Category Archives: Cooking

The Ultimate Wood-fire Stove, Oven, Fireplace & Water Heater all in one!

This ones going to be a good one!

After building my cabin in the woods (on a friends property out in the country) it needed some sort of heater for those cold winter nights.  Not to dissapoint, I want to combine an open log fire with a stove and radiant-heat 2 shelf oven. Now on top  of all that, it wouldn’t be complete without a hot water heat exchanger for uninterrupted piping hot water for the outdoor shower and kitchen sink. All this free energy by simply keeping the fire going in the belly of the beast.

IMG_9291This project came to me after spotting this gem, alone and desolate on my wife’s parents property.

IMG_9290It doesn’t look like much now, but I have a keen eye for its hidden beauty and what it would later become. Saying that, Barry was happy for me to take it away.

IMG_9302It turns out to be an old vintage compressor and air cylinder used back in the old days to pressurize the house water system by purging compressed air into the water supply giving the facets and showers more water pressure.

IMG_9734IMG_9733Now back at the workshop, its time to Frankenstein this diamond in the rough and bring it back to life after years of neglect.

IMG_9743Door opening cut, top sliced level ready to attach the hot plate.

IMG_9740The old inspection hole had to be removed to take out the rubber gasket, then ground back to bare metal so I could weld her shut.

IMG_9899I decided to weld it on inside-out. It was far easier and you wont see it as i have made that the back.

2015-10-06 11.54.41_resultUsing the plasma cutter to cut out the hole for the flu/chimney.

2016-03-17 08.37.29_resultNext to start on was the heat exchanger. The circle represents the chamber diameter, so the principal behind it is the cold water will be in a tank higher than the fireplace,  the cold water will travel down the pipe with gravity, heat up in the coil and as hot water rises, will start to travel back out and up the pipe back into the bottom of the tank thus creating a gravity recirculating hot water heater!.

2016-03-17 18.45.27_resultI missed out a few photos here but here is the heat exchanger installed. The rest of the plumbing will probably be done in copper. You can also see i have started the doorway for the door and the grill.

2016-03-17 18.25.49_resultHere’s the grill.  Made from 19mm solid round bar, this thing is going to take a beating over its lifetime.  The shape has been made to match the inside of the fireplace but also fit out the door on the diagonal for when its time to clean out the ash.

2016-03-17 17.43.17_resultHere you can see the deflector plate installed to block the chimney. Getting a few tips of my mate who’s a fireplace installer, this is a necessary part of any fireplace. It basically stops the majority of the flame and more so the head flying straight out the chimney. Without it the chimney will cause a vacuum effect and be a terrible heater burning a lot of wood quickly. The plate is made from 12mm steel and allowing the flame to work its way around the plate and up the pipe.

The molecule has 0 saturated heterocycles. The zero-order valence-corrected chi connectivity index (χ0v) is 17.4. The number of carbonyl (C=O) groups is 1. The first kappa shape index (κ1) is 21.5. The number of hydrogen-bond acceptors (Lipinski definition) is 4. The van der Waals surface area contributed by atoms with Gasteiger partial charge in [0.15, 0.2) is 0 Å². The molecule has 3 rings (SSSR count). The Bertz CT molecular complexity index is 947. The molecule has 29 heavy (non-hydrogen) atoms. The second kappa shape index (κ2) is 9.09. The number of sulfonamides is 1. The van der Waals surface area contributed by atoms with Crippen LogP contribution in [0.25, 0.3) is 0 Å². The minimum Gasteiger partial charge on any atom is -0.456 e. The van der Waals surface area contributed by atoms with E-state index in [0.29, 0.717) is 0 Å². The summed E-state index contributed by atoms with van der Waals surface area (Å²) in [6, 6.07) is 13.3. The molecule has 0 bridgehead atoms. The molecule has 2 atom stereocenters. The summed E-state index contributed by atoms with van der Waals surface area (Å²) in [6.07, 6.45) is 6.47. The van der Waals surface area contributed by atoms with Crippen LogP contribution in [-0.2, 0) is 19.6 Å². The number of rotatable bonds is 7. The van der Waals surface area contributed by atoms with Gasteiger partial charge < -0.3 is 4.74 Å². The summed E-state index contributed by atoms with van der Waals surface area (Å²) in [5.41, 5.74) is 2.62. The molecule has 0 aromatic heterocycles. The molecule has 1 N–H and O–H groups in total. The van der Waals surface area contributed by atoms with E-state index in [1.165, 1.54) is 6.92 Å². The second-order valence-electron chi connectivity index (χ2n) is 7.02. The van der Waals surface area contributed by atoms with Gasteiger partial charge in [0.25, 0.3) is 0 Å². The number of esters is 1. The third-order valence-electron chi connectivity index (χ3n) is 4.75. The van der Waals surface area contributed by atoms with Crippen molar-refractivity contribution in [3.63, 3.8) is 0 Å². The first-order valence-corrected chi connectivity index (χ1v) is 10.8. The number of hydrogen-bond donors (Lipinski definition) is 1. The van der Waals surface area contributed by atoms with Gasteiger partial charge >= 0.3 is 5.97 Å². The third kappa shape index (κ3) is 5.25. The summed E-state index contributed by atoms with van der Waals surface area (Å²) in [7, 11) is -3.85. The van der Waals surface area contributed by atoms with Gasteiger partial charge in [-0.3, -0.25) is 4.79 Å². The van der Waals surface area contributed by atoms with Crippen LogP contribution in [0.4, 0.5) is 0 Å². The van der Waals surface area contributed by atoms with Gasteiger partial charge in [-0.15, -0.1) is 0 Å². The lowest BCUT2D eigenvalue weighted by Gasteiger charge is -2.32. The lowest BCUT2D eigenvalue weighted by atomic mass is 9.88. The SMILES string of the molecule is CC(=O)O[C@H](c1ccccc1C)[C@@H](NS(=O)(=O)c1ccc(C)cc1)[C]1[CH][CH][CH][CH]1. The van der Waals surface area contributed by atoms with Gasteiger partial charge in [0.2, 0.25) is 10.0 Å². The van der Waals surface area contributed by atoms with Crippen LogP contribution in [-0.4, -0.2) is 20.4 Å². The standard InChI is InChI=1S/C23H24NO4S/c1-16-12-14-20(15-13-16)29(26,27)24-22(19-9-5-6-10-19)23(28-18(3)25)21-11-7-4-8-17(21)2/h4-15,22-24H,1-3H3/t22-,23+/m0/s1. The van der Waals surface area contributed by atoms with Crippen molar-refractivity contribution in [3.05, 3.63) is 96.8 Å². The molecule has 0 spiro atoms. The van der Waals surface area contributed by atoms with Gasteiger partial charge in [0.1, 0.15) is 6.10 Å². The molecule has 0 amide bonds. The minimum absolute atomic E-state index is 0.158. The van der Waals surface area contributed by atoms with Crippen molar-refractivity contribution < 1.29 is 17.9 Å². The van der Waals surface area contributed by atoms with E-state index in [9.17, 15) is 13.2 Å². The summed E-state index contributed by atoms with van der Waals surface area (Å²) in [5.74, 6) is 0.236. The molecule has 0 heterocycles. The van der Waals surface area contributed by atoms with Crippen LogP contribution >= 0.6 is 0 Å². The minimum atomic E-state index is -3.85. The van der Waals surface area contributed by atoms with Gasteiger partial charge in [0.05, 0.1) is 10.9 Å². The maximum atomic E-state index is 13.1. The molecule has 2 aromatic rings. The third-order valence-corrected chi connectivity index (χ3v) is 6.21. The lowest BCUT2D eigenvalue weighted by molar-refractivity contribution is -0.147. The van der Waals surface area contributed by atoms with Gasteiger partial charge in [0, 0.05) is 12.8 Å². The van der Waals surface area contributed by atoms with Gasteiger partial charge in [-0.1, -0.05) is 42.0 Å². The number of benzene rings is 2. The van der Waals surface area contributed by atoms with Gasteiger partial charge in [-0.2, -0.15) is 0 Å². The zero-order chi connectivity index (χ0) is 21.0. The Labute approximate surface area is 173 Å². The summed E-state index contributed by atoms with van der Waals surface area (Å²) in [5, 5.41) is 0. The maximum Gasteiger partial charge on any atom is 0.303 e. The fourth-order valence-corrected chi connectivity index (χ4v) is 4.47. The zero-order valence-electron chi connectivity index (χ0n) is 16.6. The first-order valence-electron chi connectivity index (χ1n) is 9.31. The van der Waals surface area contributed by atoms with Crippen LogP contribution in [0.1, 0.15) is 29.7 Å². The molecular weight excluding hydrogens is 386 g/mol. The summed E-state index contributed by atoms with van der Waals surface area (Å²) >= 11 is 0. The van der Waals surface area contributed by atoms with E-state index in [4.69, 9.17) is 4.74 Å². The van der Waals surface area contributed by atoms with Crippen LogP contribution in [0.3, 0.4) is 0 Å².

2016-04-04 14.18.42_result2016-04-04 14.18.52_resultI had this made today, its a stainless flu adapter to go from the 139 x 6mm pipe I have coming out of the fireplace and adapting to 150mm for the stainless chimney. 150mm is a standard size in the fireplace business so making this made sense.

2016-04-04 11.36.10_resultNow on to the hot plate and side oven. The hot plate is 10mm plate, 400 wide x 1m long. The concept behind this is, when using the stove top just like at home using pots and pans, if its too hot in the centre, simply slide your cooking vessel to the right or left to the desired temperature.  Its a shit load easier that trying to control the heat/flame in the fire.  The oven is going to be run of radiant heat from the wall of the fire. It’ll have a mid shelf installed, and I plan on being able to use it for cooking roasts, stews, bread, baking bloody whatever!

Stay tuned for more progress to come!

 

 

 

 

 

 

Beer Keg BBQ / Grille

So I like making things from beer kegs. So what.

Their cheap (usually free), universal and made from stainless steel. A great platform for a cooking device. Very Australian and will last forever, never rust, nothing to break, easy to transport, the list goes on.

In this post I will be making a coal fueled bbq/grille from a brand spanking keg. Nothing special, just a reliable cool bbq / smoker built to last.

IMG_5514Here’s the keg. Brand spanking new, never used.  Time for the chop!

IMG_5527So I have cut it in half and fabricated some simple legs to keep it 50mm off the ground, stable and level.

IMG_5526 The rear of the legs will also act as a rest for the lid when open.

IMG_5528Using simple stainless door hinges I then cut them down and welded them on.

IMG_5525This is me making the grill from 8mm stainless round bar.

IMG_5608Clamping the grill to the table to keep it straight while welding.

IMG_5610As you can see, a lot of welding/heat.

IMG_5788Here’s the grill fully TIG welded and polished.  Ready for business.

 

IMG_5789The 2mm stainless coal tray done. Its sitting off the keg by around 30mm this will stop the outside getting hot and burning the deck or grass etc. Also allowing  a little air flow.

IMG_5790Here are the air flow control vents. You could say the bottom one lets the air in to fuel the coals and the top can be used to trap the heat or smoke if you are using it for smoking.